• More critical fans. Outside of the fandom culture, the shows themselves were inherently problematic, particularly in representation and treatment of LGBTQ+ and POC characters. Supernatural has a history of killing off its POC characters, as well as queerbaiting.  As the years went by, the cry for more representation became louder, and every show’s flaws became more obvious with repeat viewings during hiatus. Additionally, the premieres of newer, more diverse shows such as Orange Is The New Black and Steven Universe also made Superwholock look embarrassingly bland by comparison. Elementary, another contemporary retelling of Sherlock Holmes, featured a female, Asian Watson played by Lucy Liu, and was a serious rival to the BBC’s Sherlock.
  • Problematic cast & crew.  2013 gave the rise to your-fave-is-problematic posts, grocery lists of offensive and/or ignorant acts celebrities have done. The cast and crew of Superwholock has had plenty of this, notably Jensen Ackles’ biphobia rumors and writer Steven Moffat’s blatant misogyny.

However, these observations alone were not enough to vanquish Superwholock, who made excuses for each and every one of these bullet points. “They’ve got a black character, they’re diverse!”, “[insert celebrity here] was just joking, don’t be so sensitive!” No, the fandom allowed everything to build and build until it all came to a head in the summer of 2014. And, oh, what a summer it was.

For summer 2014 was the era of Dashcon.

I could write an entire dissertation dissecting Dashcon, but essentially, it was a convention marketed as a meetup “by Tumblr users, for Tumblr users.” Inspired by a myriad of posts floating around for “Tumblr University” or “Tumblr prom,” Dashcon was meant to serve, like many other better-organized, better-funded conventions, as a place for fandoms to meet and cosplay. A great idea in theory, but unfortunately, fate had other fish to fry.

Dashcon (originally called Tumbl-Con until Tumblr forced a name change to avoid the premise of affiliation) was crowdsourced on IndieGoGo,  meaning that this convention was quite literally funded by the people who went to it, a majority of them … you guessed it … young, immature, naive, Superwholocks. Despite supposedly having enough money, the first night of the con the organizers claimed they needed $17,000 raised by attendees, or the event would be cancelled by the hosting hotel. The $17,000 was allegedly raised through Paypal and cash donations; however, the hotel claims that no such fee was imposed on the convention staff, leading many to believe it was simply a scam.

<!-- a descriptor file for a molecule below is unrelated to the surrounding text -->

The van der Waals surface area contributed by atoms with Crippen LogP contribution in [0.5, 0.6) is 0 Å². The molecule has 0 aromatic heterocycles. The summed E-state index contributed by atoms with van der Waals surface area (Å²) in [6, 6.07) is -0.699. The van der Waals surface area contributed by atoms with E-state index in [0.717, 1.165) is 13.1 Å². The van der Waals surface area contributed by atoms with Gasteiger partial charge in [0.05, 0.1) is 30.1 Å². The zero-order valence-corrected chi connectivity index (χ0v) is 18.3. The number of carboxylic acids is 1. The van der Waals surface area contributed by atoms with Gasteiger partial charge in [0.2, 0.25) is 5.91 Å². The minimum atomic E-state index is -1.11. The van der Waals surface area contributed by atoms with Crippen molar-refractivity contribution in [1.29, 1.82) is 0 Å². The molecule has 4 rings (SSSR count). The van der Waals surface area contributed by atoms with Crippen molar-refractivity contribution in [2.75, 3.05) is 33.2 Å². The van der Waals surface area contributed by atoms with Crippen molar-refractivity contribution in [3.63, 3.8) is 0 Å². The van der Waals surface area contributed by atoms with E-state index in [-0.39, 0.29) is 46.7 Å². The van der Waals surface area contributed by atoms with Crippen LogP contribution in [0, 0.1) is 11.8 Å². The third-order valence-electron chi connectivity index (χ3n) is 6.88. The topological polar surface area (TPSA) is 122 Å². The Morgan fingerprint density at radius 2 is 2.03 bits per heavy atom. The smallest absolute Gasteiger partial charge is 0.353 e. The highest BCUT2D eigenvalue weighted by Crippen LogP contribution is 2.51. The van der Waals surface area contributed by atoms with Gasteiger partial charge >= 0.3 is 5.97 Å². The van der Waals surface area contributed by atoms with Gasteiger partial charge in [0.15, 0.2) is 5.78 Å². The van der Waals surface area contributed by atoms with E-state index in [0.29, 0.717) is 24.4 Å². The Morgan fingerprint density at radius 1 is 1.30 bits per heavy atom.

The other thing Dashcon is famous for is the ball pit. After the cancellation of panel from popular podcast Welcome To Night Vale, convention staff apologized and told attendees who had paid for seating at the panel that they could have “an extra hour in the ball pit.” No, this isn’t a joke. Yes, this was an actual response given to disappointed fans after a cancelled event.

The infamous ball pit, considered by many to be the first modern meme. Image credit.

So — Dashcon happens, embarrasses the hell out of Superwholocks and fandom culture in general. We all get a good laugh, and we all move on.

But what does Dashcon have to do with the disappearance of Superwholock?

Things quieted down after Dashcon. A new season of Supernatural premiered that fall, but honestly, I can’t tell you what happened because I saw nothing about it online. No GIFs. No fan manips of Destiel. Nothing.

Come spring, same thing: Doctor Who returns. New Doctor, new companion. Not so much as a whisper of Johnlock online that year.

Dashcon, I feel, truly exposed Superwholock (and fandom culture in general) about how ignorant and toxic these communities can be. Combined with all the other pre-existing problems stated above, people really started realizing how foolish and obnoxious a majority of the fandom was behaving. I’m not saying it’s bad to like a show or film, and to be apart of that online community. It’s okay to like something, even if it is problematic — as long as you acknowledge it. Superwholock (and the internet in general in 2012) tended to overlook all the things I pointed out above, and repeatedly excused the actions of their idols.

And honestly? I don’t miss Superwholock. I know they’re still out there, lurking in their corners of the Internet, but their numbers have certainly dwindled. After 2014, Tumblr as I had known it was gone, extinguished, extinct, replaced by aesthetic posts and frog memes. And in my opinion, it’s better that way.